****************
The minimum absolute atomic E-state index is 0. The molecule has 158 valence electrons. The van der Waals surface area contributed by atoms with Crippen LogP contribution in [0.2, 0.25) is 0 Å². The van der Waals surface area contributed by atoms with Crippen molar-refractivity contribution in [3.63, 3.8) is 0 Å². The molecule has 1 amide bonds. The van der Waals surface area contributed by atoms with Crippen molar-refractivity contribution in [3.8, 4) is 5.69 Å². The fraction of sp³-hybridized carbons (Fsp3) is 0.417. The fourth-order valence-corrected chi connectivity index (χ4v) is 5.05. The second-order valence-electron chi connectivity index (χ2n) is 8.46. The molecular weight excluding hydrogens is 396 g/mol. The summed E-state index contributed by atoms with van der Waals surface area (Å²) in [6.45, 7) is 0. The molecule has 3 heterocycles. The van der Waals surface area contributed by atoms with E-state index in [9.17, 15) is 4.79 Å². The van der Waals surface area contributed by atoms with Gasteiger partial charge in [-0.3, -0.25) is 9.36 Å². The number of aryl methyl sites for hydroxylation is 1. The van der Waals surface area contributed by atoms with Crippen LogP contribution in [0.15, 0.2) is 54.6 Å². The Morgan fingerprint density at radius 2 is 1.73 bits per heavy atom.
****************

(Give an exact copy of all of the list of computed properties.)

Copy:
The minimum absolute atomic E-state index is 0. The molecule has 158 valence electrons. The van der Waals surface area contributed by atoms with Crippen LogP contribution in [0.2, 0.25) is 0 Å². The van der Waals surface area contributed by atoms with Crippen molar-refractivity contribution in [3.63, 3.8) is 0 Å². The molecule has 1 amide bonds. The van der Waals surface area contributed by atoms with Crippen molar-refractivity contribution in [3.8, 4) is 5.69 Å². The fraction of sp³-hybridized carbons (Fsp3) is 0.417. The fourth-order valence-corrected chi connectivity index (χ4v) is 5.05. The second-order valence-electron chi connectivity index (χ2n) is 8.46. The molecular weight excluding hydrogens is 396 g/mol. The summed E-state index contributed by atoms with van der Waals surface area (Å²) in [6.45, 7) is 0. The molecule has 3 heterocycles. The van der Waals surface area contributed by atoms with E-state index in [9.17, 15) is 4.79 Å². The van der Waals surface area contributed by atoms with Gasteiger partial charge in [-0.3, -0.25) is 9.36 Å². The number of aryl methyl sites for hydroxylation is 1. The van der Waals surface area contributed by atoms with Crippen LogP contribution in [0.15, 0.2) is 54.6 Å². The Morgan fingerprint density at radius 2 is 1.73 bits per heavy atom.